3. Prosecutorial misconduct

Skunkcap claims that the State committed prosecutorial misconduct. Skunkcap asserts that an officer, testifying for the State, "injected inflammatory testimony that negatively characterized [him], " resulting in "an improper appeal to the passions and prejudices of the jury." Skunkcap did not object to the testimony at trial and, therefore, asserts fundamental error to obtain appellate review.

The police officer, testifying for the State, gave the following testimony:

[STATE]: And how far behind him were you when he crashed into [the detective] for the first time?
[WITNESS]: The initial time he crashed, I was probably still three or four vehicle lengths behind the suspect vehicle.
Once I seen him crash into the vehicle, I go, I'm going to have to make some aggressive action here because this guy doesn't have any regard for my safety, [the detective], or anybody out on the street that day.

Skunkcap claims that the officer's statement that Skunkcap "doesn't have any regard for my safety, [the detective], or anybody out on the street that day, " constitutes prosecutorial misconduct. Skunkcap alleges that this testimony characterized him "as an individual who did not care about the safety of the officers or anyone else." He claims that the officer's testimony violated his due process right to a fair trial because the officer's "appeal to the jurors' emotions [was] an improper attempt to induce the jury to convict [him] based upon factors aside from the law or the evidence at trial."

We conclude that this testimony does not rise to the level of fundamental error. First, the officer's testimony, while non-responsive and irrelevant, did not represent an appeal to the passions and prejudices of the jury and, thus, did not implicate a constitutional due process violation. Second, Skunkcap has failed to argue or demonstrate that the decision not to object at trial was not a tactical decision. Third, Skunkcap has failed to demonstrate that the brief comment by the officer in any way affected the outcome of the trial or was other than harmless. The claim of prosecutorial misconduct fails to demonstrate fundamental error.

B. Docket No. 34747

1. Conflict of interest

Skunkcap claims that the district court erred by failing to make a sufficient inquiry into the alleged conflict of interest between Skunkcap and his appointed counsel. The Sixth Amendment to the United States Constitution guarantees that "[i]n all criminal prosecutions, the accused shall enjoy the right to . . . have the Assistance of Counsel for his defence."[3] U.S. Const. amend. VI. The amendment has been interpreted to include the right to be represented by conflict-free counsel. Wood v. Georgia, 450 U.S. 261, 271 (1981). In order to ensure that a defendant receives conflict-free counsel, a trial court has an affirmative duty to inquire into a potential conflict whenever it knows or "reasonably should know that a particular conflict may exist." State v. Lovelace, 140 Idaho 53, 60, 90 P.3d 278, 285 (2003); see also Cuyler v. Sullivan, 446 U.S. 335, 347 (1980). A trial court's failure to conduct an inquiry, under certain circumstances, will serve as a basis for reversing a defendant's conviction. Cuyler, 446 U.S. at 346-47; Holloway v. Arkansas, 435 U.S. 475, 488 (1978).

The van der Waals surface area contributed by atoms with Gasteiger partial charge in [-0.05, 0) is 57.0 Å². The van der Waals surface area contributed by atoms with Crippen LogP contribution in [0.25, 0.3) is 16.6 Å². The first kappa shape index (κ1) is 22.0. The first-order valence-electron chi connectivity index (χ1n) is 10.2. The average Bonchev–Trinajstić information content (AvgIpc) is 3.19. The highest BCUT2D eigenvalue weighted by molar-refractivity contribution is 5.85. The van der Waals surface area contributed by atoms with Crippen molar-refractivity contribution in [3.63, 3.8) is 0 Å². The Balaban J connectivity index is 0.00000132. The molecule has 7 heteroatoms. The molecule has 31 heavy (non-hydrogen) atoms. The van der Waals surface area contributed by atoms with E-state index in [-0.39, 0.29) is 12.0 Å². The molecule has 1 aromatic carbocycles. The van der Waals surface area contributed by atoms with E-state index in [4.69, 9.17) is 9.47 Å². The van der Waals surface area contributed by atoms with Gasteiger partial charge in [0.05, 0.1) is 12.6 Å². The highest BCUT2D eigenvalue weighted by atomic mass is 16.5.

Whether a trial court's failure to adequately inquire into a potential conflict of interest is enough, on its own, to justify reversal depends on whether the defendant objected to the conflict at trial. See Cuyler, 446 U.S. at 348; State v. Severson, 147 Idaho 694, 703, 215 P.3d 414, 423 (2009). When a trial court fails to make a proper inquiry, but the defendant did not object to the conflict at trial, the defendant's conviction will be reversed only if he or she can prove that an actual conflict of interest adversely affected his lawyer's performance. Cuyler, 446 U.S. at 348; Severson, 147 Idaho at 703, 215 P.3d at 423. The defendant need not, however, show prejudice in order to obtain relief. Cuyler, 446 U.S. at 349-50; Severson, 147 Idaho at 703, 215 P.3d at 423. On the other hand, once a defendant raises a timely objection to a conflict, the trial court is constitutionally obligated to determine whether an actual conflict of interest exists. Severson, 147 Idaho at 703, 215 P.3d at 423. A court's failure to make a proper inquiry after a defendant's timely objection will result in the automatic reversal of the defendant's conviction. See Holloway, 435 U.S. at 488-89; Severson, 147 Idaho at 703, 215 P.3d at 423. Because the trial court's duty to inquire after a defendant makes a timely objection is a separate and distinct obligation, a defendant in such circumstances need not show that an actual conflict adversely affected the lawyer's performance. See Holloway, 435 U.S. at 488-90; Severson, 147 Idaho at 703, 215 P.3d at 423. The adequacy of a trial court's inquiry is a constitutional issue over which we exercise free review. Severson, 147 Idaho at 704, 215 P.3d at 424.